There's a moment where you break out of the woods to this field of leafless trees. It was a nice break to the scenery.

After a little over 2 hours of trekking through the trees, I reached this sign marking the end of the maintained trail. This signifies the final stage of this hike, the ascent to the Ko'olau Summit Trail and the H3/Windward Overlook.

Very shortly after that sign, you will reach a fork. To head up to the overlook, you need to go LEFT and UPHILL.

And this is when the intensity vamps up on this hike. Up until now you were actually gaining elevation, but at such a gradual pace it wasn't noticeable. Your only real challenge was ensuring you didn't break your face while crossing the streams. Now, with less than a mile to go, you have to gain hundreds of feet in elevation on a muddy slope. Needless to say, your body will get jolted awake during this section.

The ascent, while muddy and steep, is manageable. There are some ropes along the way to help you out. If you happen to have microspikes, they would be very useful for this portion of the hike (unfortunately, I forgot mine at home).

And to make it even more tolerable, once you gain a little bit of elevation, you get a great view looking all the way back through the valley. We've already hiked all that! Crazy right?

As you continue to gain elevation, look to your right. See that discoloration in the ridge? That is a waterfall. It's not flowing today, but when it rains I imagine it's amazing. That is probably one of the most magical aspects of this island. Get enough rain and the Ko'olau ridges turn on like a faucet, with numerous waterfalls popping up all over. One of the best places to view this phenomenon is while driving on the H3 Highway right before you go through the tunnel.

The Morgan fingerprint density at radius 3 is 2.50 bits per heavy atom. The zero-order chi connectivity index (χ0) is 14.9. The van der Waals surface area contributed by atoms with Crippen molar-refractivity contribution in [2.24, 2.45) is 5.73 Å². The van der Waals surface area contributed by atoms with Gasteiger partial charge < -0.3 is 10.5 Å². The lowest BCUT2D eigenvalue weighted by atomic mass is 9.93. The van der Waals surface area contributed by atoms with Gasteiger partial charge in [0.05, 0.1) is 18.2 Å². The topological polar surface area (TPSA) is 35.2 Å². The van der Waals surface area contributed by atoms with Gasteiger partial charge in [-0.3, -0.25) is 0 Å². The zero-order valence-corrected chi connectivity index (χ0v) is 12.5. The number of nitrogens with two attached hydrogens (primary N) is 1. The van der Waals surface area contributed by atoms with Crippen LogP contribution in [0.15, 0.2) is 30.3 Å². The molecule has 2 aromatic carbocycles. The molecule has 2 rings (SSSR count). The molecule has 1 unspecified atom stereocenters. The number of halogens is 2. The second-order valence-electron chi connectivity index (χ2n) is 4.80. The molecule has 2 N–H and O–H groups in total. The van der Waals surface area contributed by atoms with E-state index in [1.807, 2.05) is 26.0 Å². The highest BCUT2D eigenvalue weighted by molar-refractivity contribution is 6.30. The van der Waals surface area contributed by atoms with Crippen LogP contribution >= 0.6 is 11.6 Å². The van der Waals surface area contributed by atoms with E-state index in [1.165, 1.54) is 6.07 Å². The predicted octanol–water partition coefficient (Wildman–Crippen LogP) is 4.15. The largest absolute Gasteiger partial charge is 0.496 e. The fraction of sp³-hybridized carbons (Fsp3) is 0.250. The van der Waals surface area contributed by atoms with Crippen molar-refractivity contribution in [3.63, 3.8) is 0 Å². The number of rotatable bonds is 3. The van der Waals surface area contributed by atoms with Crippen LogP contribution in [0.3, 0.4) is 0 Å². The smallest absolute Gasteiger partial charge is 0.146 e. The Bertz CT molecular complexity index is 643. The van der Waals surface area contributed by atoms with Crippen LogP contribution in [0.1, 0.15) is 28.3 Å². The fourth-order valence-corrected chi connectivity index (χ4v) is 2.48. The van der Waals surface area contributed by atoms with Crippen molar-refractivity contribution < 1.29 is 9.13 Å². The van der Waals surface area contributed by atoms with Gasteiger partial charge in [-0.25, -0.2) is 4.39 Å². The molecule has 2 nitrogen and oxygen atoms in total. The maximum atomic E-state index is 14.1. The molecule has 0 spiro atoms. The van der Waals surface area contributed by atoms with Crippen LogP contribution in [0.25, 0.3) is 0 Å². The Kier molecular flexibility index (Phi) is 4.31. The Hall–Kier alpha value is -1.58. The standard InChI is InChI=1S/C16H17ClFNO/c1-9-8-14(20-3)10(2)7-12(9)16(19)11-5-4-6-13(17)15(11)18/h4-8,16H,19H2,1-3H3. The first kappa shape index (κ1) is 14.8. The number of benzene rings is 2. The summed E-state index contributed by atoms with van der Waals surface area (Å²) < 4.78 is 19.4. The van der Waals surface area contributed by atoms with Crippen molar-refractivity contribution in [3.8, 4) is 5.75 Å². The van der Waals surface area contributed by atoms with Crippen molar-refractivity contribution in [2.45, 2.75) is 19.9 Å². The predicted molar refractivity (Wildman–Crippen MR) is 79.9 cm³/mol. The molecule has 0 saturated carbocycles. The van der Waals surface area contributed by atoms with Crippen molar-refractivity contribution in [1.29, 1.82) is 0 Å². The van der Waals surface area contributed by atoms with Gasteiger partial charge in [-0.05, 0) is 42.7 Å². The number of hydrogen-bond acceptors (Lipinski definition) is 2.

Which is exactly where we are going! Not for the waterfalls, but we will still get a great view. Just one final push up this slope...

And we made it! It was a bit cloudy and windy, but not bad enough that I couldn't enjoy the view. That is the H3 Highway, my commute to work over the past 2 years. Looking farther, you get a view of Kaneohe Bay of "K-Bay" with it's beautiful color variations thanks to the sandbars. Imagine after a long day at the office, driving back home, you pop out of the tunnel and WHAM, that's the view you get to see. Why am I moving to Honolulu again?

Speaking of that tunnel, there is the entrance. It's a pretty remarkable (and expensive) piece of infrastructure built into these massive mountains.

If you look to your right, you will see the Moanalua Saddle, one of the many notoriously treacherous portions of the KST. It is feasible to take that ridge to the Haiku Stairs and back down Moanalua Middle Ridge all in one day. But that would be a LONG day (probably 12 hours or so).

And looking back leeward, you can see everything we've accomplished today (as well as the amount of hiking we have left).

One more shot of the windward side. I sure will miss this commute everyday. I guess that's just one more reason to return to this beautiful ridgeline.